It is not an easy thing to lose your mother. Once, when I was three, I lost my mother in a grocery store. I remember looking at a row of canned food and then looking up for my mother, and she was gone. She was there and then she was not. I can’t tell you how I felt at that moment because there are no words adequate for the feeling a three-year-old has at the loss of her mother. Unfortunately, it doesn’t seem to get any easier with age.

For the past year or so now, I have felt that three-year-old curled up inside of me crying inconsolably, “I want my mommy.” I do, too. I want my mommy. I want her so bad, and I can’t find her anymore. And, this time, she’s not looking for me.

When I go to her house, I open her drawers and find things arranged just as she left them. Her neat, little address book tucked away in a drawer with her pens and pencils and envelopes. I read the entries in her address book written in the neatest handwriting you have ever seen. Some addresses or phone numbers carefully erased with new ones penciled in. I try to find the most recent changes. I realize what seems like yesterday was actually several years ago. My mother. Always so neat and organized. I feel like I am peering into a time capsule. Like I am being ricocheted back and forth in time. Just a few years in time, but seemingly a lifetime apart.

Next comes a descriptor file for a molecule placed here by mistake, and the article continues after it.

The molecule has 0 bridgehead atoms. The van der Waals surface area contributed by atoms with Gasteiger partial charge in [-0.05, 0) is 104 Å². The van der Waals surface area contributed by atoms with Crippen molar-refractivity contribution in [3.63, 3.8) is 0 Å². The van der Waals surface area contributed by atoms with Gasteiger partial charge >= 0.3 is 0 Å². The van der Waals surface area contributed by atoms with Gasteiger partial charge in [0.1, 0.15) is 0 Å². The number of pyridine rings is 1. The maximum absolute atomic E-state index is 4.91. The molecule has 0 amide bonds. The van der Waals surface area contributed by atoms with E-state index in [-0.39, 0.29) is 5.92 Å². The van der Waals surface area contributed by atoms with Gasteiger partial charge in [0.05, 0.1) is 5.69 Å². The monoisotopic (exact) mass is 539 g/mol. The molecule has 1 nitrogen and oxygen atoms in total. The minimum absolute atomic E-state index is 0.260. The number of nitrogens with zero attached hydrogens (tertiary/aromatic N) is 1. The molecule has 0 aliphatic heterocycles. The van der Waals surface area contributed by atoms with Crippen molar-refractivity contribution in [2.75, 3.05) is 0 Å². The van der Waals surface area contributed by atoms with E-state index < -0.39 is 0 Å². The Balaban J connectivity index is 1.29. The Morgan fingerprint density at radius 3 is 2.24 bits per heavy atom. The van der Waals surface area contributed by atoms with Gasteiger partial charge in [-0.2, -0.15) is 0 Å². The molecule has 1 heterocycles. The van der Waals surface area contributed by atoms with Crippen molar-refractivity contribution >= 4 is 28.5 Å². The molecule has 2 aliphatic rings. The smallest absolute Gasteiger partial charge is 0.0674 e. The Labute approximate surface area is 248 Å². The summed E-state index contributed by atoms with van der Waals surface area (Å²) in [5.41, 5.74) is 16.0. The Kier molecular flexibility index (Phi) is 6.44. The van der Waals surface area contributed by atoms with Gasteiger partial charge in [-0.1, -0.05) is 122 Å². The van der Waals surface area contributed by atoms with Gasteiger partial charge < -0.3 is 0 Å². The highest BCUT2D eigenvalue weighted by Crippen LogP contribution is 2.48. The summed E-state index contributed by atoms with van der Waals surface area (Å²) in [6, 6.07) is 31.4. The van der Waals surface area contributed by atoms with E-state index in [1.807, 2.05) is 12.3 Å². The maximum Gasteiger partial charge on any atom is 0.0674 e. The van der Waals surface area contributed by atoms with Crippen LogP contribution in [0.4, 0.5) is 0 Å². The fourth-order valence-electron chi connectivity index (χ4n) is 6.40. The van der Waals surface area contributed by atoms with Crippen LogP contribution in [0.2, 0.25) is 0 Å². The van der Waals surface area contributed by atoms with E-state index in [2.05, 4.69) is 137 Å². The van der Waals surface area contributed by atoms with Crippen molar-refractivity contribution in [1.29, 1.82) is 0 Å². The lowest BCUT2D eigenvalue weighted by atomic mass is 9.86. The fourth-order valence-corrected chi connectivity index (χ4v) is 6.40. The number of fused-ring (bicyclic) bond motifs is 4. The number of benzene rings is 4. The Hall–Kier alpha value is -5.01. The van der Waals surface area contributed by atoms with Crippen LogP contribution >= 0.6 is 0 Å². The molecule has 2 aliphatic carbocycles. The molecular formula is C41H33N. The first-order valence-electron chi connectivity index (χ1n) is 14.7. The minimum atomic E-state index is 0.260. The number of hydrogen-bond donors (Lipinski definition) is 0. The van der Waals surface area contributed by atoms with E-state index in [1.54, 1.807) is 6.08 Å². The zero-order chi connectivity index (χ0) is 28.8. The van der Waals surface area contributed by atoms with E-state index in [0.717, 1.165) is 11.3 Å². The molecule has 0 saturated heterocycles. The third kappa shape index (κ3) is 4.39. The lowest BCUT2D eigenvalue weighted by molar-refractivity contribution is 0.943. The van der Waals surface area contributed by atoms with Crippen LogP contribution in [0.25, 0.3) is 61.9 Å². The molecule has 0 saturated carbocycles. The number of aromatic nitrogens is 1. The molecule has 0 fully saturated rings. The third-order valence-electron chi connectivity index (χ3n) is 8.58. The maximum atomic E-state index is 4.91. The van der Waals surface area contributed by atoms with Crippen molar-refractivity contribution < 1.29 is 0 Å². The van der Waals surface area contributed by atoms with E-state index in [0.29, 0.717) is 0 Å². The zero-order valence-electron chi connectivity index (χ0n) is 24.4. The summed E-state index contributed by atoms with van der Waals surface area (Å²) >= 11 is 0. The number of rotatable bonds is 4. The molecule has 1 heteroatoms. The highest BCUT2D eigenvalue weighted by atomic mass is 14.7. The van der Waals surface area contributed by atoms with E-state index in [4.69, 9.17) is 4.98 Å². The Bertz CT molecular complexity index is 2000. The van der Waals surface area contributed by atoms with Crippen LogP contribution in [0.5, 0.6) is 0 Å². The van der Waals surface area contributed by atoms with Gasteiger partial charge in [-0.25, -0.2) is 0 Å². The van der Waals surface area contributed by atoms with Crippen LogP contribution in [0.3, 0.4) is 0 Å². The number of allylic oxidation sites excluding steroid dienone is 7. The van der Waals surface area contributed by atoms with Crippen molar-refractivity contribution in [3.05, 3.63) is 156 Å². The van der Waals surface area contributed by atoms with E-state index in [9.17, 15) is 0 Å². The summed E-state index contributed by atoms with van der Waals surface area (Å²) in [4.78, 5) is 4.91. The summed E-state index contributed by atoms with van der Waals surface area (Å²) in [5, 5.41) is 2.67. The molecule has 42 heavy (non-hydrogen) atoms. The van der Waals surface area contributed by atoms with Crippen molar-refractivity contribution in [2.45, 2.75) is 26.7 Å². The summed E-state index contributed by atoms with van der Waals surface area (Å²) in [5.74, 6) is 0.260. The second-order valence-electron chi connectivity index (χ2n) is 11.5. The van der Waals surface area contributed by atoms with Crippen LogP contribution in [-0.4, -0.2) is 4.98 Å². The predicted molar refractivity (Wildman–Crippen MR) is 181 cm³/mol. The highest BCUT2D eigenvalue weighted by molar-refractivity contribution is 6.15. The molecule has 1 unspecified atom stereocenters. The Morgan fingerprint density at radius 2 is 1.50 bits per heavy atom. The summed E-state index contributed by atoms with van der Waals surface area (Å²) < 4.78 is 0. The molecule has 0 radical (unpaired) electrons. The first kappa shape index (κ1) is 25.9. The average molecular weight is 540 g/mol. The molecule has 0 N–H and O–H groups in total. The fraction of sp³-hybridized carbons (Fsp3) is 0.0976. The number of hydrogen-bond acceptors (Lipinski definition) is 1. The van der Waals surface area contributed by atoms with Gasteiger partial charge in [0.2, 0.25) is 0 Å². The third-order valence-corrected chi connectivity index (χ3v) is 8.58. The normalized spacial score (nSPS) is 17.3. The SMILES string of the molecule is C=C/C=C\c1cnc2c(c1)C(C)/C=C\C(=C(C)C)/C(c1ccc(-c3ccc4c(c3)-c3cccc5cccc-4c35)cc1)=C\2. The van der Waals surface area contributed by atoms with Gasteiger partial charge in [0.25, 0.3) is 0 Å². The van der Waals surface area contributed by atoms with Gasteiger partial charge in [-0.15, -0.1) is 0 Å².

I run, crying out for my mother, but she is not there. She was just there a minute ago. I just looked away, and she was gone. Somebody help me find my mother. I want my mother. I want her now. I run up and down the wide aisles, and I can’t find her anywhere. She is not rearranging her pantry. She is not busy decorating a wedding cake. She is not sitting quietly on the couch tatting. She’s not sitting at the dining room table carefully writing a letter to an old friend. She’s not out in the yard talking across the fence to a neighbor. She’s not bringing the clothes in from out on the line or ironing shirts or watering her plants…

When I was five, I watched my mother leave me. I was the oldest of her four children, and we all had pneumonia while my father was away on a business trip. When he came home, she told him that she couldn’t take it anymore, and she was leaving. And she left. I watched her from the kitchen window as she walked down the side street and away from our house. Away from me. I don’t know where she went. I don’t remember when she returned.

I’m looking out that same window now. I know where my mother is going. I know she won’t be returning to me. I want to cry out and bang on the glass, but she is too far away now.

It is not an easy thing to lose your mother.

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